Can a communication from a collector violate the Fair Debt Collection Practices Act, 15 U.S.C. § 1692, et. seq. (the “FDCPA”) if it never asks the debtor to pay any money? What exactly does the term “debt collection” mean in the context of the FDCPA? These seemingly simple questions have divided the circuit courts, and they may soon be resolved by the United States Supreme Court when it decides a case that arose out of a nonjudicial foreclosure proceeding in Colorado. See Obduskey v. Wells Fargo, 138 S. Ct. 2710 (2018).
The FDCPA has been with us for over forty years, and it is likely one of the most heavily-litigated statutes in the country. It prohibits debt collectors from engaging in a broad range of unfair and misleading debt collection practices. See 15 U.S.C. §§ 1692b-1692i. How is it, then, that after all this time and all this litigation, we still do not know exactly what “debt collection” means?
You would think this would be easy, but like most things relating to the FDCPA, it is not. For starters, as courts have observed, although the statute includes a number of definitions, Congress did not define the term “debt collection” anywhere in the Act. See 15 U.S.C. § 1692(a) (referring to “abundant evidence of” improper “debt collection practices” and observing that certain “debt collection practices” can cause undesired effects); § 1692a (defining certain terms, but not defining “debt collection”); see also Glazer v. Chase Home Fin. LLC, 704 F.3d 453, 460 (6th Cir. 2013) (“Unfortunately, the FDCPA does not define ‘debt collection,’ and its definition of ‘debt collector’ sheds little light, for it speaks in terms of debt collection.”) (citations omitted); Gburek v. Litton Loan Serv. LP, 614 F.3d 380, 384 (7th Cir. 2010) (“Neither this circuit nor any other has established a brightline rule for determining whether a communication from a debt collector was made in connection with the collection of any debt.”). To date, the Supreme Court has never defined the term “debt collection,” nor has that Court ever addressed whether a “debt collection” communication must include an explicit demand for payment of money from the debtor.
The circuit courts have reached different conclusions on whether a “debt collection” communication must make a demand on the debtor for payment of money in order to be subject to the FDCPA. Decisions from the Ninth Circuit and the Tenth Circuit have held that a collector is not engaged in “debt collection” under the FDCPA unless the challenged communication makes a demand for payment of money. See, e.g., Ho v. ReconTrust Co., NA, 840 F.3d 618, 621-623 (9th Cir. 2016) (mailing notice of default and notice of sale to debtor, which threatened foreclosure, was not attempt to collect money from debtor, and thus was not “debt collection” under FDCPA; “The notices at issue in our case didn’t request payment from Ho.”); Obduskey v. Wells Fargo, 879 F.3d 1216, 1221 (10th Cir.) (following Ho; “Because enforcing a security interest is not an attempt to collect money from the debtor, and the consumer has no “obligation . . . to pay money,” non-judicial foreclosure is not covered under FDCPA) (citations omitted), pet. for cert. granted, 138 S. Ct. 2710 (2018).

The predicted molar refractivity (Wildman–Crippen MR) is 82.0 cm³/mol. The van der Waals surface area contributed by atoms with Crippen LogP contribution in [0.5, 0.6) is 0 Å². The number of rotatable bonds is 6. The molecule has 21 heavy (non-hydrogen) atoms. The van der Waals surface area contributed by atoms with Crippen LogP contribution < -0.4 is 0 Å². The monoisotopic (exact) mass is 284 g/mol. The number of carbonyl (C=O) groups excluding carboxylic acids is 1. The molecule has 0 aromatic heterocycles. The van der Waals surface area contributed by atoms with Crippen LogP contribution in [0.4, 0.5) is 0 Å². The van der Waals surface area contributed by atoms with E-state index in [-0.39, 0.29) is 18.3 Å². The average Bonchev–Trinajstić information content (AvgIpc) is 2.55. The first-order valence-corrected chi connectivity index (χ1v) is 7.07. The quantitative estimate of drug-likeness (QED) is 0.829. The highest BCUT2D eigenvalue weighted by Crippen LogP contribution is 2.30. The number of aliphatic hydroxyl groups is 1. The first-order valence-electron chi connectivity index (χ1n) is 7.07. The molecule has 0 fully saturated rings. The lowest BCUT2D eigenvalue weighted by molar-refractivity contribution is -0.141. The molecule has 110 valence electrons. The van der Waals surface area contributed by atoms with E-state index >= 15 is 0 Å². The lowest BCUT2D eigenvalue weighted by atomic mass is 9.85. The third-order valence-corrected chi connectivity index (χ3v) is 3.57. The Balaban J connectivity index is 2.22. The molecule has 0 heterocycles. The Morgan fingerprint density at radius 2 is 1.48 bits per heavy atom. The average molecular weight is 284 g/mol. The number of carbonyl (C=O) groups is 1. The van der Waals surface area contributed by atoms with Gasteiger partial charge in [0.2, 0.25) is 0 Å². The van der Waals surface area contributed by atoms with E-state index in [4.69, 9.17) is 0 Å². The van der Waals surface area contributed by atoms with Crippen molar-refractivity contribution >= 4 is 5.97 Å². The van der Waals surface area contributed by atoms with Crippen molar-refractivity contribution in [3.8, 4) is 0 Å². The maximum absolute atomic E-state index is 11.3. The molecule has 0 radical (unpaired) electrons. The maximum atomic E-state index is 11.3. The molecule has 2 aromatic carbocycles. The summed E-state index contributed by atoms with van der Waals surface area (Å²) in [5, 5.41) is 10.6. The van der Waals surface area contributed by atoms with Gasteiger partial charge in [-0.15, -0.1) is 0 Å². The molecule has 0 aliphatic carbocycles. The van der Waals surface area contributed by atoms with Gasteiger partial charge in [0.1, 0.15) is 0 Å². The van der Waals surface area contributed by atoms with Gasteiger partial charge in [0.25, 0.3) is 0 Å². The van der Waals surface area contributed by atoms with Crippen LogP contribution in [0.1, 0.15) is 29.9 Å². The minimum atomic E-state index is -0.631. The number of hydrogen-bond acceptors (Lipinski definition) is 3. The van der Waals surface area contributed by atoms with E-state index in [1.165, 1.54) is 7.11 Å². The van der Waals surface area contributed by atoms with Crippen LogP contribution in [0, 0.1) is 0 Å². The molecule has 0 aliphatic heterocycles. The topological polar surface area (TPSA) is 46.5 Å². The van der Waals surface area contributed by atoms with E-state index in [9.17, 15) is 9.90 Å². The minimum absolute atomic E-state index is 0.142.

The approach used by the Ninth Circuit and Tenth Circuit seems simple enough: “debt collection” equals asking the debtor to pay money. Other circuit courts, however, have held that a collector’s communication may amount to “debt collection” under the FDCPA, even if the collector has not made a demand for payment of money on the debtor. See, e.g., McCray v. Federal Home Loan Mortg. Corp., 839 F.3d 354, 360 (4th Cir. 2016) (“nothing in [the] language [of the FDCPA] requires that a debt collector’s misrepresentation [or other violative actions] be made as part of an express demand for payment or even as part of an action designed to induce the debtor to pay.”) (emphasis in original, citation omitted); Gburek, 614 F.3d at 386 (letter offering to discuss “foreclosure alternatives” was attempt to collect a debt: “Though it did not explicitly ask for payment, it was an offer to discuss Gburek’s repayment options, which qualifies as a communication in connection with an attempt to collect a debt.”); Glazer, 704 F.3d at 461 (FDCPA applied to judicial foreclosure complaint, despite absence of any allegation that it made a demand for payment of money on debtor: “Thus, if the purpose of an activity taken in relation to a debt is to ‘obtain payment’ of the debt, the activity is properly considered debt collection.”); Kaltenbach v. Richards, 464 F.3d 524, 526-28 (5th Cir. 2006) (attorney who filed foreclosure action may be “debt collector” under FDCPA, despite absence of any allegation that attorney made demand for payment of money).
Ok, with the courts going in opposite directions, how do we get an answer to this question? It is possible that the Supreme Court may bring some clarity in the upcoming term when it hears the Obduskey case. The Court is expected to address in Obduskey whether the FDCPA applies to a collector’s communications made in connection with non-judicial foreclosure proceedings. While doing so, it is possible the Court will take the opportunity to opine more generally on whether communications that do not include a request for payment from the debtor are subject to the FDCPA. In the meantime, collectors will have to do their best to adjust their communications based on the law of the circuits where they are located. Stay tuned everyone.